You have one story that is written as an homage to Hemingway and his style. Is there any particular writer that inspires you?
When I was in school, everything I read found its way into my writing in an imitative way. Now that I’ve found my own voice, other writers inspire me differently: I admire the poetry of certain scenes, whether in a published book or in my critique group, and I feel inspired to achieve something that good in my own way.
You have moved around a lot in the past ten years. Do you think these moves have informed your writing in any way?
Over the past ten years, I’ve lived in Spain, Providence, the far Boston suburbs, the Boston area, Pennsylvania, Arizona, Atlanta, Illinois, North Carolina, and have now, at last, returned to New England. I grew up in the unique environment of Northern California, so I imprinted early on with a strong sense of place, which has been sorely tested in recent years. Where do I belong? is a question that’s haunted me. My longing for specific places has affected my writing. I wrote my second novel, Awash in Talent, when I was living in Arizona and North Carolina, which couldn’t be more different than the book’s setting in Providence. My first novel, Seven Noble Knights, is set in Spain, my favorite place in the world.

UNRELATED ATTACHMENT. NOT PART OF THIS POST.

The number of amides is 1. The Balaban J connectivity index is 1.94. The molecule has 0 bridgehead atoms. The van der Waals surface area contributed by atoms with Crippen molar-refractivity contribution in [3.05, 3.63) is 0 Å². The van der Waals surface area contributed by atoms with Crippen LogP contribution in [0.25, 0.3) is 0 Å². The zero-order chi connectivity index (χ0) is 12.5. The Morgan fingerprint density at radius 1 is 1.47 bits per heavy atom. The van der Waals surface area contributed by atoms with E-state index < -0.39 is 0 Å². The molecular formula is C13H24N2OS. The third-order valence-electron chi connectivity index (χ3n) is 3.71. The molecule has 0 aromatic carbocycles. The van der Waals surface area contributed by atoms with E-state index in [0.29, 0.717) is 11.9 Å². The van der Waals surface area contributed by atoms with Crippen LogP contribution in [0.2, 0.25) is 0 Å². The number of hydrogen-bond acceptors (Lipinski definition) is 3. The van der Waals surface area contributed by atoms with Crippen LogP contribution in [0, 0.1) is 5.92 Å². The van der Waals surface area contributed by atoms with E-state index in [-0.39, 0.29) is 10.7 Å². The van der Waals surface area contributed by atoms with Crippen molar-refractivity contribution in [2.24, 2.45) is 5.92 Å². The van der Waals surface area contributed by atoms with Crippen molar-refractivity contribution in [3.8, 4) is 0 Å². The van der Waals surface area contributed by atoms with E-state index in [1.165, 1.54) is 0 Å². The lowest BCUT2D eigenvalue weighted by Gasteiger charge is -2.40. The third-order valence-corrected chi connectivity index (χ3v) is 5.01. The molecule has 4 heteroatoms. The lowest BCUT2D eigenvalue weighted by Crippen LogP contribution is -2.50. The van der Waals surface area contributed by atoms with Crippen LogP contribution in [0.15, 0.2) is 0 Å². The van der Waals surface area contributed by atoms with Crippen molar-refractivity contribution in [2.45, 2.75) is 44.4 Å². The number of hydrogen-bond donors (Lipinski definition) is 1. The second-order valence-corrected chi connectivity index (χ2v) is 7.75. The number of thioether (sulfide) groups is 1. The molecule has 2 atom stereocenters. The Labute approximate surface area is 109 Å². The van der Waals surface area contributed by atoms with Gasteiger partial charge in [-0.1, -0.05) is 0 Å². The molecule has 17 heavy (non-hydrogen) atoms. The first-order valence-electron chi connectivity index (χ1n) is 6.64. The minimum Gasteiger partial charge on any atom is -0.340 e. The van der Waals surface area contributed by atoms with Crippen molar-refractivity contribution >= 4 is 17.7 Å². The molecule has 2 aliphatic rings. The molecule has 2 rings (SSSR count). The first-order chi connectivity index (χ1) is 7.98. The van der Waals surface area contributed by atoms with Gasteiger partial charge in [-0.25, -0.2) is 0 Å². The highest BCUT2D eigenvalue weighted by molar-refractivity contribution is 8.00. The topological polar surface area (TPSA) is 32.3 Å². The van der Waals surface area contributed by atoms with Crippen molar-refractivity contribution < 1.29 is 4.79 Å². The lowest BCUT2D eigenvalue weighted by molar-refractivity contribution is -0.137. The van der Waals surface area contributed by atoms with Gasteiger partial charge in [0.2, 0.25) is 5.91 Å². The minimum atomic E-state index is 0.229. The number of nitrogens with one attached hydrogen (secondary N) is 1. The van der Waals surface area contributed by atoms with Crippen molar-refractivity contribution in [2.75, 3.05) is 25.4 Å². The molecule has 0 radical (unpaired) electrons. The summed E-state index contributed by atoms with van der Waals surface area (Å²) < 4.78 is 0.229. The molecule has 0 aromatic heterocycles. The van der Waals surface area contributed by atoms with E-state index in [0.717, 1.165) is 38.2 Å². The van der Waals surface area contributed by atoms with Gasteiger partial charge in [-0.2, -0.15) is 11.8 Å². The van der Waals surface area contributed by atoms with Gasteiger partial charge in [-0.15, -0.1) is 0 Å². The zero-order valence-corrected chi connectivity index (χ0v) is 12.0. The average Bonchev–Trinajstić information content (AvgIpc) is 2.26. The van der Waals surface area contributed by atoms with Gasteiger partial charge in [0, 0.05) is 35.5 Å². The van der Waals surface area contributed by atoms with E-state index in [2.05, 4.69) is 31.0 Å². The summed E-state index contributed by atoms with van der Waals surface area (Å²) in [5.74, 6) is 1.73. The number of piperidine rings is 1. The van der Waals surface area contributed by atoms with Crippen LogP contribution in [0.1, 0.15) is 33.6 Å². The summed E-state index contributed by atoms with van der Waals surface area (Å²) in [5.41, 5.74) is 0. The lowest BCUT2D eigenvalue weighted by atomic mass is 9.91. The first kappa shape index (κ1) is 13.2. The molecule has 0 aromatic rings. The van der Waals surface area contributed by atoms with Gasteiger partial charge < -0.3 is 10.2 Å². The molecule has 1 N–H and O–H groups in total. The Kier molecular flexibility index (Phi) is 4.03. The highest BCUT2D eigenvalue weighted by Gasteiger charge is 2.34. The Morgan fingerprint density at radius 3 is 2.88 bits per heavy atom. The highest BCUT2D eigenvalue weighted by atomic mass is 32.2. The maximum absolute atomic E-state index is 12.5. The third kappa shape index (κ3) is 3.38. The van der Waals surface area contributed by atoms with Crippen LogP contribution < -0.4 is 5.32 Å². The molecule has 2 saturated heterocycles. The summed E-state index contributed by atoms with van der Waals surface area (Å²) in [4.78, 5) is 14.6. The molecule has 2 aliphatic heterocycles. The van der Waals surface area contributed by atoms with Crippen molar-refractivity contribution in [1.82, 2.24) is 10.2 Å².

What are your aspirations as a writer?
It is my biggest honor to be allowed to entertain someone looking for a good read. I would love to be able to support myself with my writing. That would mean reaching a lot of readers. I can’t think of anything more meaningful. Winning more awards would also be a welcome validation…
Are you working on anything right now and can you tell us about it?
Seven Noble Knights will be published by Bagwyn Books in 2016, so right now I’m focused on getting it and my second novel ready for publication. But as I mentioned, I have a novel about a girl, a boy, and some rhinos in the works. I’m planning to write quite a few short stories set in thirteenth-century Spain. I have ideas for sequels for both of my novels, and aspirations for a couple of other historical epics.
What do you have on your bedside table at the moment to read?
I’ve just finished The Price of Blood by Patricia Bracewell and Lucky Us by Amy Bloom. They were both so unusual (that’s a good thing), I wouldn’t want to leave them out. I’m in the middle of an Advance Reader’s Edition of The Gracekeepers by Kirsty Logan—it’s great! It makes me think of you, Kristin, because it has selkies. My husband and I are reading The Memory Painter by Gwendolyn Womack together. Next I plan to finish Love in Infant Monkeys by Lydia Millet and start Hild by Nicola Griffith and La nación inventada by the Escolar brothers. I have a feeling that last one will inspire a few new novel or story projects.
Kristin Gleeson is a writer, artist and musician who lives in the west of Ireland in the Gaeltacht.